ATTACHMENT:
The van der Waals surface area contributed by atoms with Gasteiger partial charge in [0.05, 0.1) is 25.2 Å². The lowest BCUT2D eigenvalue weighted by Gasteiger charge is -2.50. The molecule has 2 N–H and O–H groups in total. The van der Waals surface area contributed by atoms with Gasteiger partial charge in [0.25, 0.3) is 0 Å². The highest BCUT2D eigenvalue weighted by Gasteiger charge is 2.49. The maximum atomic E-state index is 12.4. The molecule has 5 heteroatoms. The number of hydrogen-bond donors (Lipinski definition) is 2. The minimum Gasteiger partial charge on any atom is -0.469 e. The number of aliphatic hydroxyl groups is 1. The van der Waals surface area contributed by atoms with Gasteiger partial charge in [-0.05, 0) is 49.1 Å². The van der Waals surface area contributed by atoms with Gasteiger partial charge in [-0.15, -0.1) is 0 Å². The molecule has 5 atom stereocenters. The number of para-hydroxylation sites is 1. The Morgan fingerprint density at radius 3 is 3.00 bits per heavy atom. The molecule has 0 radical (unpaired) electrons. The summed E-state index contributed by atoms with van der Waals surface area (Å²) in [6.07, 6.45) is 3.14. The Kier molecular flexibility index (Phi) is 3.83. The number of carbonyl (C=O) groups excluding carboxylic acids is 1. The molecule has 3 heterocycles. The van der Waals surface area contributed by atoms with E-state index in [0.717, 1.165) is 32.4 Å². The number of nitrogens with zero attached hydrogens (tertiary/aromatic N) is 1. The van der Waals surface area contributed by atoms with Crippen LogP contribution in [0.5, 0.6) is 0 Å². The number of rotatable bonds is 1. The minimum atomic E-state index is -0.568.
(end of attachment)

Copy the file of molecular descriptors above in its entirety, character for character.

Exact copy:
The van der Waals surface area contributed by atoms with Gasteiger partial charge in [0.05, 0.1) is 25.2 Å². The lowest BCUT2D eigenvalue weighted by Gasteiger charge is -2.50. The molecule has 2 N–H and O–H groups in total. The van der Waals surface area contributed by atoms with Gasteiger partial charge in [0.25, 0.3) is 0 Å². The highest BCUT2D eigenvalue weighted by Gasteiger charge is 2.49. The maximum atomic E-state index is 12.4. The molecule has 5 heteroatoms. The number of hydrogen-bond donors (Lipinski definition) is 2. The minimum Gasteiger partial charge on any atom is -0.469 e. The number of aliphatic hydroxyl groups is 1. The van der Waals surface area contributed by atoms with Gasteiger partial charge in [-0.05, 0) is 49.1 Å². The van der Waals surface area contributed by atoms with Gasteiger partial charge in [-0.15, -0.1) is 0 Å². The molecule has 5 atom stereocenters. The number of para-hydroxylation sites is 1. The Morgan fingerprint density at radius 3 is 3.00 bits per heavy atom. The molecule has 0 radical (unpaired) electrons. The summed E-state index contributed by atoms with van der Waals surface area (Å²) in [6.07, 6.45) is 3.14. The Kier molecular flexibility index (Phi) is 3.83. The number of carbonyl (C=O) groups excluding carboxylic acids is 1. The molecule has 3 heterocycles. The van der Waals surface area contributed by atoms with E-state index in [0.717, 1.165) is 32.4 Å². The number of nitrogens with zero attached hydrogens (tertiary/aromatic N) is 1. The van der Waals surface area contributed by atoms with Crippen LogP contribution in [0.5, 0.6) is 0 Å². The number of rotatable bonds is 1. The minimum atomic E-state index is -0.568.